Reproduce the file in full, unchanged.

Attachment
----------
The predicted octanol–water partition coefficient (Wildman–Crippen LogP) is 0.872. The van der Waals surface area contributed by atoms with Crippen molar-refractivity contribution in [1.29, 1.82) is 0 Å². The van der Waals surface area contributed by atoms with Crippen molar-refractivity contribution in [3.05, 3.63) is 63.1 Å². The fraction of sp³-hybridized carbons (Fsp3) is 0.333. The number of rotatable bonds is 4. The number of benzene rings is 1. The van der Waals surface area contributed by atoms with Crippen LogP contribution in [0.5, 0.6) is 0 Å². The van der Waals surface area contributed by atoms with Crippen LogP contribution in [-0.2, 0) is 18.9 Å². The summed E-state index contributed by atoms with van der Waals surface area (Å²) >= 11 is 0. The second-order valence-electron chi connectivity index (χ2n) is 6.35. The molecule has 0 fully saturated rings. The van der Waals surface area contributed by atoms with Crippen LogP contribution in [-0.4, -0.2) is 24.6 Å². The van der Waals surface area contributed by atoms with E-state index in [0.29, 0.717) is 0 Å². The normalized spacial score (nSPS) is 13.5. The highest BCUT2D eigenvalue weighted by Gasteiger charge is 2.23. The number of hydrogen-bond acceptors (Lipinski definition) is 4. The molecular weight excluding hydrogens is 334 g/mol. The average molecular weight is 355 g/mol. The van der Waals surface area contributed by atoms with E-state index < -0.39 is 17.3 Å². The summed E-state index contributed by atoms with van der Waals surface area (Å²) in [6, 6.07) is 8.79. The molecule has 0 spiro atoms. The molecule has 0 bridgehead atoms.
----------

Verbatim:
The predicted octanol–water partition coefficient (Wildman–Crippen LogP) is 0.872. The van der Waals surface area contributed by atoms with Crippen molar-refractivity contribution in [1.29, 1.82) is 0 Å². The van der Waals surface area contributed by atoms with Crippen molar-refractivity contribution in [3.05, 3.63) is 63.1 Å². The fraction of sp³-hybridized carbons (Fsp3) is 0.333. The number of rotatable bonds is 4. The number of benzene rings is 1. The van der Waals surface area contributed by atoms with Crippen LogP contribution in [0.5, 0.6) is 0 Å². The van der Waals surface area contributed by atoms with Crippen LogP contribution in [-0.2, 0) is 18.9 Å². The summed E-state index contributed by atoms with van der Waals surface area (Å²) >= 11 is 0. The second-order valence-electron chi connectivity index (χ2n) is 6.35. The molecule has 0 fully saturated rings. The van der Waals surface area contributed by atoms with Crippen LogP contribution in [-0.4, -0.2) is 24.6 Å². The van der Waals surface area contributed by atoms with E-state index in [0.29, 0.717) is 0 Å². The normalized spacial score (nSPS) is 13.5. The highest BCUT2D eigenvalue weighted by Gasteiger charge is 2.23. The number of hydrogen-bond acceptors (Lipinski definition) is 4. The molecular weight excluding hydrogens is 334 g/mol. The average molecular weight is 355 g/mol. The van der Waals surface area contributed by atoms with E-state index < -0.39 is 17.3 Å². The summed E-state index contributed by atoms with van der Waals surface area (Å²) in [6, 6.07) is 8.79. The molecule has 0 spiro atoms. The molecule has 0 bridgehead atoms.